Dunnideer stone circle

Dunnideer in 2007
Dunnideer in 2007
Dunnideer stone circle is located in Aberdeenshire
Dunnideer stone circle
Shown within Aberdeenshire
Coordinates57°12′15″N 2°23′09″W / 57.2043°N 2.3859°W / 57.2043; -2.3859
OS grid referenceNJ609285
TypeRecumbent stone circle
Site notes
Public accessYes
Historic Environment ScotlandSM21

Dunnideer stone circle is a mostly destroyed recumbent stone circle located near Insch in Aberdeenshire, Scotland. The three remaining stones lie close to the ruins of Dunnideer Castle. It is a scheduled monument.

Recumbent stone circles

A recumbent stone circle is a type of stone circle constructed in the early Bronze Age. The identifying feature is that the largest stone (the recumbent) is always laid horizontally, with its long axis generally aligned with the perimeter of the ring between the south and southwest. A flanker stone stands each side of the recumbent and these are typically the tallest stones in the circle, with the smallest being situated on the northeastern aspect. The rest of the circle is usually composed of between six and ten orthostats graded by size. The builders tended to select a site which was on a level spur of a hill with excellent views to other landmarks. Over seventy of these circles are found in lowland Aberdeenshire in northeast Scotland – the most similar monuments are the axial stone circles of southwest Ireland. Recumbent stone circles generally enclosed a low ring cairn, though over the millennia these have often disappeared. They may have been a development from the Clava cairns found nearby in Inverness-shire and axial stone circles may have followed the design. Whilst cremated remains have been found at some sites, the precise function of these circles is not known.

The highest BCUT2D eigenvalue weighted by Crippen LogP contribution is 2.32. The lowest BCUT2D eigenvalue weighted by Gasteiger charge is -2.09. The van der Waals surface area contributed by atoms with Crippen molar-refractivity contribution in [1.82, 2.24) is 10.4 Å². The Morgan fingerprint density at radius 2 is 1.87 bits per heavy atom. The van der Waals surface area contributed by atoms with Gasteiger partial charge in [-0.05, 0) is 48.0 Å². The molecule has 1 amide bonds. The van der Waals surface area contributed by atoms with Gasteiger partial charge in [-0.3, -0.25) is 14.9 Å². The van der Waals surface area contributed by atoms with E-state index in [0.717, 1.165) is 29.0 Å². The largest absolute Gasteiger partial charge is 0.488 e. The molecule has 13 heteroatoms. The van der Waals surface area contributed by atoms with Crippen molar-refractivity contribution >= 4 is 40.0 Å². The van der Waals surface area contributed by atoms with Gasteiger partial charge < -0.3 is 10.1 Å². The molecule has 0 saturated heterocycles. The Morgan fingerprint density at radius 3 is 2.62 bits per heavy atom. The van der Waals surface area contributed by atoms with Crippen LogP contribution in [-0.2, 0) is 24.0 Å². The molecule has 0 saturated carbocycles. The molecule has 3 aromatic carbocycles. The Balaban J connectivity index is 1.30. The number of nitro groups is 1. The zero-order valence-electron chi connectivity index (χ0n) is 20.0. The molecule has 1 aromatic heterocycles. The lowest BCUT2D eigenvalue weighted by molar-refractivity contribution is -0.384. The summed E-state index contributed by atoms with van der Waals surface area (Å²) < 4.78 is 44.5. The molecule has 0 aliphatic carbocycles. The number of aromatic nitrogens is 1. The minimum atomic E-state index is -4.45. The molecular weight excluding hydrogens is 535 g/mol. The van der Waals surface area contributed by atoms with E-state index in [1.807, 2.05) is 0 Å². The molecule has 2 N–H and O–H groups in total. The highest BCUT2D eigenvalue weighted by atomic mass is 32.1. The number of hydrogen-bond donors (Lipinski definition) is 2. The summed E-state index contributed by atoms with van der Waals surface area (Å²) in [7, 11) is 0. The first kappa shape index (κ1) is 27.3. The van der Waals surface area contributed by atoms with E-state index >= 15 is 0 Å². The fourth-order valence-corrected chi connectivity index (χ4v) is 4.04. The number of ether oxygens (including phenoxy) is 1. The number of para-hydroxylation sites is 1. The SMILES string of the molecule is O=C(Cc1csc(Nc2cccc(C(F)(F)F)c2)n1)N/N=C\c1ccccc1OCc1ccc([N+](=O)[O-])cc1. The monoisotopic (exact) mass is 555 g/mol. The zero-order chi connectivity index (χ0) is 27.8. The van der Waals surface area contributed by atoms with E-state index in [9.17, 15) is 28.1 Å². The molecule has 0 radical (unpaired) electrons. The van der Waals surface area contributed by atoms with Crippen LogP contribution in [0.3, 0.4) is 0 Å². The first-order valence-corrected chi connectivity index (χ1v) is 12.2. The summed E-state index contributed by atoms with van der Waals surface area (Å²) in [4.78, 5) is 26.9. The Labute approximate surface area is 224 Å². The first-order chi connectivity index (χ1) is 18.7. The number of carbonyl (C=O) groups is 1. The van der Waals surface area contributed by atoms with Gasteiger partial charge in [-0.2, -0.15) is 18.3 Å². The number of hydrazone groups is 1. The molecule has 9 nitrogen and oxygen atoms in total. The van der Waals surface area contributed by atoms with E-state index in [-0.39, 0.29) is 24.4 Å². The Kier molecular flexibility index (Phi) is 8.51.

The Dunnideer stone circle is thought to have been created in the Neolithic age. Several stones are known to have been removed in the 19th-century. In John Lesley's Historie of Scotland (1578) he wrote of the circle "Is thair lykwyse a wondirful gret croune of stanes, quhilke rings agane, na vthirwyse than with ane eccho in brasse or coppir". It was described as a "druidical circle" but by the 1820s, when it was sketched by James Skene, it had only three or possibly four orthostats.: 353–354  By 1867, the Ordnance Survey reported that there were only three stones.: 353–354  In a paper published in 1902, Frederick Coles confirmed there were three stones and remarked that they were "much disfigured by an accumulation of weeds and rubbish". He also noted that there were several other stone circles and standing stones close by. In a paper published in 1985, Aubrey Burl and Clive Ruggles posited an alternative theory that there were only ever three stones.

The stones are of gabbro and those still standing are the recumbent and its two flankers. The recumbent stands erected and is 2.80 metres (9.19 ft) long, 1.95 metres (6.40 ft) tall and 0.50 metres (1.640 ft) wide.: 170  The two flanker stones have been re-erected: the eastern one stands 2.25 metres (7.38 ft) tall, 1.00 metre (3.28 ft) broad and 0.85 metres (2.789 ft) wide; the western one is 2.00 metres (6.56 ft) long, 1.00 metre (3.28 ft) tall and 0.52 metres (1.706 ft) wide. The latter has split along its length.: 353–354 

The circle became a scheduled monument in 1925.

See also

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